Validation of processed animal proteins (mono-PAPS) in experimental diets for juvenile gilthead sea bream (Sparus aurata L.) as primary fish meal replacers within a European perspective

Davies, S.J., Laporte, J., Gouveia, A., Salim, H.S., Woodgate, S.M., Hassaan, M.S. and El-Haroun, E.R. (2018) Validation of processed animal proteins (mono-PAPS) in experimental diets for juvenile gilthead sea bream (Sparus aurata L.) as primary fish meal replacers within a European perspective. Aquaculture Nutrition, 25 (1). pp. 225-238.

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Experimental diets were formulated to evaluate a “pure” poultry meat meal (PMM) source in diets formulated for juvenile gilthead sea bream (Sparus aurata L.). The digestible protein contribution of fish meal in a control diet was substituted by 25%, 50% and 75% of a processed poultry meat meal (PMM) on a digestible crude protein (DCP) basis and by 5% and 10% for an enzyme‐treated feather meal (EFM) and also a spray‐dried haemaglobin meal (SDHM), respectively. In a consecutive trial, diets were designed to assess the value of a “pure” (defatted) poultry protein substituting the fish meal (FM) protein content. Experimental diets included: a control diet, two test diets where 75% of FM was replaced by a full‐fat PMM (PMM75) or a defatted grade of PMM (dPMM75) and two test diets where 50% of FM was substituted for defatted PMM (dPMM50) or a 50:50 blend of soya bean meal and defatted PMM (SBM/dPMM) to produce a composite product. This soya bean/dPMM blend was tested to enhance the nutritional value of this key plant ingredient commonly employed in sea bream diets that can be deficient in specific amino acids and minerals. In the first trial, gilthead sea bream grew effectively on diets containing up to the 75% replacement of FM attaining a mean weight of 63.6 g compared to 67.8 g for the FM control fed group. For the consecutive trial, the fishmeal‐based control diet yielded the highest SGR followed by dPMM50 and SBM/dPMM blend inclusion but was not significant. Carcass FA profiles of gilthead sea bream conformed to the expected changes in relation to the dietary FA patterns, with the 18:1n‐9 representative of the poultry lipid signature becoming more apparent with PMM inclusion. The ratio of n‐3/n‐6 fatty acids was greatly affected in sea bream fed the full‐fat PMM at 75% inclusion due to fish oil exclusion. Defatted dPMM, however, allowed more of the fish oil to be used in the diet and reducing this latter effect in sea bream carcass, hence restoring the higher total omega‐3 HUFA fatty acids namely EPA and DHA and n‐3/n‐6 ratio. It is concluded that poultry meat meal can be modestly incorporated into formulated diets for sea bream and can be used in conjunction with soya bean meal without any fundamental changes in performance and feed efficiency.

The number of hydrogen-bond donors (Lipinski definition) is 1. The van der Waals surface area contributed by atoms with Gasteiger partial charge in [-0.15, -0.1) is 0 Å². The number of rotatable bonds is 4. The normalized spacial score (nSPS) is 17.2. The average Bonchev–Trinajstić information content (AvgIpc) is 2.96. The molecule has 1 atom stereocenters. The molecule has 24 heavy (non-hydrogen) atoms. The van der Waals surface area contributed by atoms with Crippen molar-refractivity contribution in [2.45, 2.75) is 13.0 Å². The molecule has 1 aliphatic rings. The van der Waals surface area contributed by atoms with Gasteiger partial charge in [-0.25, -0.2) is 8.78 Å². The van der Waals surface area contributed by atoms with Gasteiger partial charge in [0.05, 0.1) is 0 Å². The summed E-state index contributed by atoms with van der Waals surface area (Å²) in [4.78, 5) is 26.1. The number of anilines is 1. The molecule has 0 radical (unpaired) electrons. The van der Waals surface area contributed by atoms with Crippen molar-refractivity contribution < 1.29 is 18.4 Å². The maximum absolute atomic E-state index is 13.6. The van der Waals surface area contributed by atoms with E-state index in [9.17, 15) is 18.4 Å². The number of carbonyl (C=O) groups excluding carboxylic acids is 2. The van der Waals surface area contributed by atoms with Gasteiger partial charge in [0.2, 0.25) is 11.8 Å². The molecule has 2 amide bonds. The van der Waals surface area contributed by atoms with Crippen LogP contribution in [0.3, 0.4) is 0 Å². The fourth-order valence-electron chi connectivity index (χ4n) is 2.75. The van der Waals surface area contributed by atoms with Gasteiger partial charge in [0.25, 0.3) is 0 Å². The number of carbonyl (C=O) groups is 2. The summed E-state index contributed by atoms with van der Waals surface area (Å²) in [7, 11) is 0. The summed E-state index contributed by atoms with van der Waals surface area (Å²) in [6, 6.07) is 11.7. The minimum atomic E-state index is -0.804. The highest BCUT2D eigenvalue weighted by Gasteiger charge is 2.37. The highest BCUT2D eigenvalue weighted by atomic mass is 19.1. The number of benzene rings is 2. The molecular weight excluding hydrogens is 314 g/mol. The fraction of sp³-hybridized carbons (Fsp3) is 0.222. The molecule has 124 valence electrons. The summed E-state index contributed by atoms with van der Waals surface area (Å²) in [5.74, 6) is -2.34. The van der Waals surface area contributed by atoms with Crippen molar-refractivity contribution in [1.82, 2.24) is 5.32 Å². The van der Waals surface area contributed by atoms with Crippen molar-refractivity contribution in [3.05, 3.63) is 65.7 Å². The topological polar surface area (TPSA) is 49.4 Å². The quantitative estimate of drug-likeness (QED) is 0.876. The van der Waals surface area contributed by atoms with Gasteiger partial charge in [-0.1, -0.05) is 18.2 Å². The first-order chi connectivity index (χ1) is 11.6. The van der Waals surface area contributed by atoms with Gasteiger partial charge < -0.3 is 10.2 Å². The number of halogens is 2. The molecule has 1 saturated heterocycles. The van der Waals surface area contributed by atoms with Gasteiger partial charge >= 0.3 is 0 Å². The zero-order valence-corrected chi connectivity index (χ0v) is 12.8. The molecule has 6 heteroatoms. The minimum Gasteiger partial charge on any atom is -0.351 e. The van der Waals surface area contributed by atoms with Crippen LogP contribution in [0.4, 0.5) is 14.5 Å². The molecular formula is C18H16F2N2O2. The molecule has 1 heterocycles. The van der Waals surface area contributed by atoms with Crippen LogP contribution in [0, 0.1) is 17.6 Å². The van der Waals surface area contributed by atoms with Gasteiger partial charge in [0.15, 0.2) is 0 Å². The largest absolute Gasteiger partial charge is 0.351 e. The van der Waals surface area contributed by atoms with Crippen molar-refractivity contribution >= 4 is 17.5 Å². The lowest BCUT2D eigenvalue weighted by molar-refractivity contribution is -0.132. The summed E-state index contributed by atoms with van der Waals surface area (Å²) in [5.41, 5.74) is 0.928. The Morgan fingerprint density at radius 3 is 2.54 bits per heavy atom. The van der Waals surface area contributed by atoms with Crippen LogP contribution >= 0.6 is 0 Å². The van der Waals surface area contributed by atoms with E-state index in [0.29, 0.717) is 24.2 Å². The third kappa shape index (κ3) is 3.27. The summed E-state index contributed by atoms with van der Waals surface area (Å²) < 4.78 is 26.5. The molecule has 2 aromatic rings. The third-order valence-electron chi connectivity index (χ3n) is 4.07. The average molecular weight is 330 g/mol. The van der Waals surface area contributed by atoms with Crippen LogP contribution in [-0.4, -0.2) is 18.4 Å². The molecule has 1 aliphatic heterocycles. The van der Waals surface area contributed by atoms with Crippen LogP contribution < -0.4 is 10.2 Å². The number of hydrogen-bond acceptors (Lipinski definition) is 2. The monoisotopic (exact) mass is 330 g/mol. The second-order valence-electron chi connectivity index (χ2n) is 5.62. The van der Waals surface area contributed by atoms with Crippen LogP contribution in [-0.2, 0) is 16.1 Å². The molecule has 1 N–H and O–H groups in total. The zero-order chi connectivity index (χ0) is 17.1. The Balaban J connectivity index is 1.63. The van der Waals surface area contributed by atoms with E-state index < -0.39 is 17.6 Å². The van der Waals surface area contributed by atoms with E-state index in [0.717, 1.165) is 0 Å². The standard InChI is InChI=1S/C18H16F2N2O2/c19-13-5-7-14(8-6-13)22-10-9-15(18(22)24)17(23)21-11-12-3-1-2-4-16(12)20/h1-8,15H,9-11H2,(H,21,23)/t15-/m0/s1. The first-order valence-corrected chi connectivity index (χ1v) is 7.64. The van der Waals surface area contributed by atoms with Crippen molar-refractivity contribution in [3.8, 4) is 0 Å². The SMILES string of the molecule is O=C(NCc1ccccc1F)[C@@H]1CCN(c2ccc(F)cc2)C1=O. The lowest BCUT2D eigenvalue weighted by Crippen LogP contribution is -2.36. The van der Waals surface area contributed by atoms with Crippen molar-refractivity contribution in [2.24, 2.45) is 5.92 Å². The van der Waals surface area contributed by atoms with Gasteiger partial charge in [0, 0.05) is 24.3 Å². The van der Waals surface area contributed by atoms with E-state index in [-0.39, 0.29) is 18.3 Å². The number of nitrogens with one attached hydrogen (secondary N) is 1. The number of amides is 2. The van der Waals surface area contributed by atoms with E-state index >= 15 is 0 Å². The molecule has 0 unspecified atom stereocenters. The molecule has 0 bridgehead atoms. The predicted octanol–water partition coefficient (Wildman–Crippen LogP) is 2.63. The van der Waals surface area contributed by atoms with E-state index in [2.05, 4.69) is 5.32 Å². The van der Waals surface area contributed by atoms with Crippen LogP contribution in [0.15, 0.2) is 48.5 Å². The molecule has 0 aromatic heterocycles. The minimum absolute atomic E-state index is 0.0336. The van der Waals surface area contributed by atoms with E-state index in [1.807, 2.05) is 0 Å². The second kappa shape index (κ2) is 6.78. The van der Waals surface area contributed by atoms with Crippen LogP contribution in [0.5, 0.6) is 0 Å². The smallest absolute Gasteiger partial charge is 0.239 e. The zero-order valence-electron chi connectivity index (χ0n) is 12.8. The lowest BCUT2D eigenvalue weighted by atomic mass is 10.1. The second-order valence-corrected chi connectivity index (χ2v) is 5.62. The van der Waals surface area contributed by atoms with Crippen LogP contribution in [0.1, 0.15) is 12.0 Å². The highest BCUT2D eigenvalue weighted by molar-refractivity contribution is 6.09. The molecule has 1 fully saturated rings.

Item Type: Article
Keywords: defatted meal, enzyme‐treated feather meal, feed utilization, gilthead sea bream, growth, HUFA fatty acids (n‐3/n‐6 ratio), poultry meat meal, spray‐dried haemoglobin meal
Divisions: Animal Production, Welfare and Veterinary Sciences (to 31.07.20)
Depositing User: Ms Kath Osborn
Date Deposited: 21 Mar 2019 19:36
Last Modified: 16 Dec 2019 09:35

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